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How to stay cool in Austria as the heatwave hits

The record heatwave sweeping across Europe is hitting Austria. Here's how to keep cool during the hot weather.

How to stay cool in Austria as the heatwave hits
AGES has issued official advice on how to stay cool during the heatwave in Austria. (Photo by JOE KLAMAR / AFP)

On Tuesday, the heatwave that has been affecting the southwest of Europe reaches Austria and temperatures are set to climb to 38C in the coming days.

The Central Institution for Meteorology and Geodynamics (ZAMG) has already issued a yellow extreme weather warning for heat across the country on Tuesday.

On Wednesday, the alert for extreme heat is then raised to orange in the east and southwest of Austria and the extreme west. The orange warning includes Linz, St. Pölten, Vienna, Eisenstadt, Graz, and Klagenfurt.

With extreme heat comes a risk to health, so here’s a guide to staying cool in Austria during the heatwave.

READ MORE: Heatwave in Austria: How hot is it getting this week and where

Know your rights

There are employment laws in Austria to protect workers against the effects of extreme heat. This is known as “Hitzefrei”, or “heat-free” regulation.

The law allows people working outdoors to down tools when the mercury hits 32.5 degrees – which it is forecast to pass this week. But only until the temperature drops below 32.5 again.

Workers should also be provided with sun protection, including personal protective equipment and allowed to take plenty of water breaks.

If Hitzefrei is applied, workers receive 60 per cent of their pay, which is reimbursed by BUAK (the construction workers’ leave and severance pay fund).

FOR MEMBERS: ‘Hitzefrei’: When is it too hot to work in Austria?

Visit Vienna’s first Cooling Center

Cooling centres have been popular in the USA and other parts of the world that regularly get hot temperatures for several years, but now one has arrived in Vienna – just in time for the heatwave.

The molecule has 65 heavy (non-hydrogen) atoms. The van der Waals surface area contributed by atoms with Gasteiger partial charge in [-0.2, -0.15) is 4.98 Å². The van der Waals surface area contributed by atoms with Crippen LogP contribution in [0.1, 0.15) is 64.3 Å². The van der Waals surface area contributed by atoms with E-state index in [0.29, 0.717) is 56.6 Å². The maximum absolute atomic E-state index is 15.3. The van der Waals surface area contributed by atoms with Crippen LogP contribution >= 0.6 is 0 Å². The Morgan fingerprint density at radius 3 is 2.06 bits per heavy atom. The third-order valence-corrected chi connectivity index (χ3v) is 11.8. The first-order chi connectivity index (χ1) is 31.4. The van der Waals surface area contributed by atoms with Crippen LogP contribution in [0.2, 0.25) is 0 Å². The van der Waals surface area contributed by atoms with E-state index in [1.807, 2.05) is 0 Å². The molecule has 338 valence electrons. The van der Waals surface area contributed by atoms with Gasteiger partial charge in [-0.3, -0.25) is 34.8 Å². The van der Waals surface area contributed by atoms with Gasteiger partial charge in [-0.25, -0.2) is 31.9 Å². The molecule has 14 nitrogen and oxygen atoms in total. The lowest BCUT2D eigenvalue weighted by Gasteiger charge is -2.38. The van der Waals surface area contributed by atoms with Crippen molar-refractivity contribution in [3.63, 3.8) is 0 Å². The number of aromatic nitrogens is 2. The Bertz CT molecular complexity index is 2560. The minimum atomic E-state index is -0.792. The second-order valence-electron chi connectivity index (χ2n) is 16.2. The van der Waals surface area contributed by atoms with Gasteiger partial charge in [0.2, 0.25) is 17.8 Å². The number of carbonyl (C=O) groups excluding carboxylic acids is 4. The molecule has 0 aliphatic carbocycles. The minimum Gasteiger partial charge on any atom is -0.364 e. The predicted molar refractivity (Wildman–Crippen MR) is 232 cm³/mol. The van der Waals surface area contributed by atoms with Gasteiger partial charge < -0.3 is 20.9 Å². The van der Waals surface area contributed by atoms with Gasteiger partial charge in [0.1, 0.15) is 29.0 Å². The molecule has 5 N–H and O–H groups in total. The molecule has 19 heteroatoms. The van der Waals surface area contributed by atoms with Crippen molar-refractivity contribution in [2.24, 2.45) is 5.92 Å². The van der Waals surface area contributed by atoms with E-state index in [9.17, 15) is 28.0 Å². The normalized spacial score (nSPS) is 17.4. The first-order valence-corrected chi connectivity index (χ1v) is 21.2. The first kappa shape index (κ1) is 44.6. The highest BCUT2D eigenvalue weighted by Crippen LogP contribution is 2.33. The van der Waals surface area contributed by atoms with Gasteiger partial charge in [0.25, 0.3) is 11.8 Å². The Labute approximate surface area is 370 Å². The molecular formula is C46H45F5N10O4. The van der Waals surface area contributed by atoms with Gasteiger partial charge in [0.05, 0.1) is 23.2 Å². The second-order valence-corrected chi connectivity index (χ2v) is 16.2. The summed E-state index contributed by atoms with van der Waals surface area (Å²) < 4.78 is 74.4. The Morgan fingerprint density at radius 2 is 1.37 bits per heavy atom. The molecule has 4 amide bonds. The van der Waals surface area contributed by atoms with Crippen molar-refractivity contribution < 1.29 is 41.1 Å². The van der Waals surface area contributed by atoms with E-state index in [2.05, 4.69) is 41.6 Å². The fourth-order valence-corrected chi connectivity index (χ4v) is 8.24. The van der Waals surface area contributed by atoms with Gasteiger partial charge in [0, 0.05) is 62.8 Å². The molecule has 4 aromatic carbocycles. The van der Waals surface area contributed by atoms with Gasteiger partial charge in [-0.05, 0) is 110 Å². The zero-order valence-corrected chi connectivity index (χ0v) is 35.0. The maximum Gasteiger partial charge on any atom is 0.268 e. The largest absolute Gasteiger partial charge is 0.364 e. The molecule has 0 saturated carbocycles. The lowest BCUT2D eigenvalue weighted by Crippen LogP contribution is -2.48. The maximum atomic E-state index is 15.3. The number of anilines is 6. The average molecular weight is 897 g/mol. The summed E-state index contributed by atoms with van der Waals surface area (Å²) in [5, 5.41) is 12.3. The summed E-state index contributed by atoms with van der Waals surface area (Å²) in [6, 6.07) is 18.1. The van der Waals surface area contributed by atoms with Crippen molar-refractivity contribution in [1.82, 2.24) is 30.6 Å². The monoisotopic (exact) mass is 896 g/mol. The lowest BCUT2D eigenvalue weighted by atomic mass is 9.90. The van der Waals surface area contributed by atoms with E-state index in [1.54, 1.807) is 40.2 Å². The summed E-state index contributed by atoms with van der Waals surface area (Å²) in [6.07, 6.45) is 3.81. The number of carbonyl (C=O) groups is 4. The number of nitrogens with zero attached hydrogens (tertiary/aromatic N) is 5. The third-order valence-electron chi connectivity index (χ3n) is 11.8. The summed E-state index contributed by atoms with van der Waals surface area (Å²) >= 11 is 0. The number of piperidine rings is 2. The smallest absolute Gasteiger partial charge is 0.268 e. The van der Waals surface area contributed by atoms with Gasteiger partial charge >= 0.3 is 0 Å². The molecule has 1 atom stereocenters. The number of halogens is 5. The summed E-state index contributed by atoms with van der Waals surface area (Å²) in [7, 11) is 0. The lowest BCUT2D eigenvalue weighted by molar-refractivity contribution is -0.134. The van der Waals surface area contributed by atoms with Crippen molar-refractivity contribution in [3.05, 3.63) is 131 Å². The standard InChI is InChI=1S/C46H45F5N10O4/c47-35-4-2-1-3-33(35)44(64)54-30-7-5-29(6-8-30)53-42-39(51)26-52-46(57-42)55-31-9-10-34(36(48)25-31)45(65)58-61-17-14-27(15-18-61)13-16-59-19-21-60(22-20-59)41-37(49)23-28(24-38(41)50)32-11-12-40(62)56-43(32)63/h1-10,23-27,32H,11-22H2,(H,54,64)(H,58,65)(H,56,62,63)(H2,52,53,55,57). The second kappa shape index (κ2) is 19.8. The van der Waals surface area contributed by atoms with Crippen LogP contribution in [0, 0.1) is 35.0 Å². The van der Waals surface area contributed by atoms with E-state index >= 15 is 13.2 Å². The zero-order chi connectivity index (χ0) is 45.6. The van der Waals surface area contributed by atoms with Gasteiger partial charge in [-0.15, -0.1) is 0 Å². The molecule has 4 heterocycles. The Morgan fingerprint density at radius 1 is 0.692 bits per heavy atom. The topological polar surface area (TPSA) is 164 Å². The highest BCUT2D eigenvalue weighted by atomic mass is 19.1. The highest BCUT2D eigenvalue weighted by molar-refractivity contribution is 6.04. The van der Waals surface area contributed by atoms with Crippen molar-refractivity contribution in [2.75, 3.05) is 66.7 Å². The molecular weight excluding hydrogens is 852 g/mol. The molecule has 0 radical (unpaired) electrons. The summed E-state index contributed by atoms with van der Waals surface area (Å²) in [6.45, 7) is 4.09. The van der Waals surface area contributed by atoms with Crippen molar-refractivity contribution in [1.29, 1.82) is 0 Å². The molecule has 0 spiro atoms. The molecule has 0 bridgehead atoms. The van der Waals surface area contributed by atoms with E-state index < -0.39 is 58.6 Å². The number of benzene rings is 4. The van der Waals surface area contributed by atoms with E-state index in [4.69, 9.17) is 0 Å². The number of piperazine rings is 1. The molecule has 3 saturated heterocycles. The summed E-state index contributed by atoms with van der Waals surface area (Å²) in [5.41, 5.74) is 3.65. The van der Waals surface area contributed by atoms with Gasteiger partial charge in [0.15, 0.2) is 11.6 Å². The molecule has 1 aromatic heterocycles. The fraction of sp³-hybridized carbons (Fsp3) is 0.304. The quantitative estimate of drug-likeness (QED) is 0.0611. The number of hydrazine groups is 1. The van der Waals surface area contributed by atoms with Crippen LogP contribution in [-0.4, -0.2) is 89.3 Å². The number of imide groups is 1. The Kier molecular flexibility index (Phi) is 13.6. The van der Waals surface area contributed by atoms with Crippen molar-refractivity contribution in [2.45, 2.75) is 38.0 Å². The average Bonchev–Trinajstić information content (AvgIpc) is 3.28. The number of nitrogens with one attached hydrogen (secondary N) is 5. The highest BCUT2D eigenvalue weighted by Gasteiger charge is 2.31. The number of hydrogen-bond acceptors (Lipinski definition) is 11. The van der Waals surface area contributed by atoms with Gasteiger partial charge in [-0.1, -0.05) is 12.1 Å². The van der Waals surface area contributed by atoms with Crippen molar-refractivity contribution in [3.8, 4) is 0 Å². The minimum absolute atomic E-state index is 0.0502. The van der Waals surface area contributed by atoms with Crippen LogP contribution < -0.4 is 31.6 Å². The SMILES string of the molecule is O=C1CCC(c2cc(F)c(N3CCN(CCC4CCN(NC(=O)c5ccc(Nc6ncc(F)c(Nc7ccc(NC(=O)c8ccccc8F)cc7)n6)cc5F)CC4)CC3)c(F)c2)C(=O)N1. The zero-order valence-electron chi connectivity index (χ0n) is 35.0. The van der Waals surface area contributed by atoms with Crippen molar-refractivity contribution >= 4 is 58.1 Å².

According to the Austrian Red Cross (which operates the service) the Cooling Center is an air conditioned quiet space where people can recover from heat stress and drink plenty of water.

It’s free to enter and open to everyone (within capacity limits). Pets are also welcome.

The Cooling Center is located at Shopping Center Nord (SCN), Ignaz-Köck-Straße 1, 1210 Vienna. Opening times in July and August are 12pm to 5pm.

Find out more at the Austrian Red Cross website.

Children and vulnerable people 

Take extra care of the more vulnerable during extreme heat: that includes children, the elderly and pregnant women. Check in with them regularly, especially if they live alone.

Corina Had, spokeswoman for the Viennese Professional Rescue Service, told ORF: “When heat waves last for several days and bring tropical nights, the body is particularly stressed. Babies, small children and the elderly are particularly affected by the heat.”

Never leave anyone in a parked car – temperatures rise quickly even if the vehicle is parked in the shade – and avoid driving during the heat unless your car has air conditioning.

If anyone in your home takes medication, check the instructions for the temperature they should be stored at and, if necessary, put them in the fridge.

FOR MEMBERS: How to keep your apartment cool in Austria this summer amid rising energy prices

Prepare your home

For those that don’t have air conditioning, one of the best purchases you can make is an electric fan. It will keep the air moving in your home, which will take the edge off the heat, as well as save you money on energy bills.

Der Standard reports that a fan uses 95 percent less energy than a mobile AC unit with an average cost of just €7 per summer (based on 60 days of use). Whereas a mobile air conditioning unit could cost €170 in additional electricity costs.

Another useful tip is to keep all windows and blinds/curtains closed during the hottest part of the day. Then open windows overnight or early morning to get fresh air throughout your home.

In Vienna, there are even government subsidies available to purchase external blinds and shutters for an apartment. Although permission from a landlord is required for rental properties. The City of Vienna website has more information about this scheme.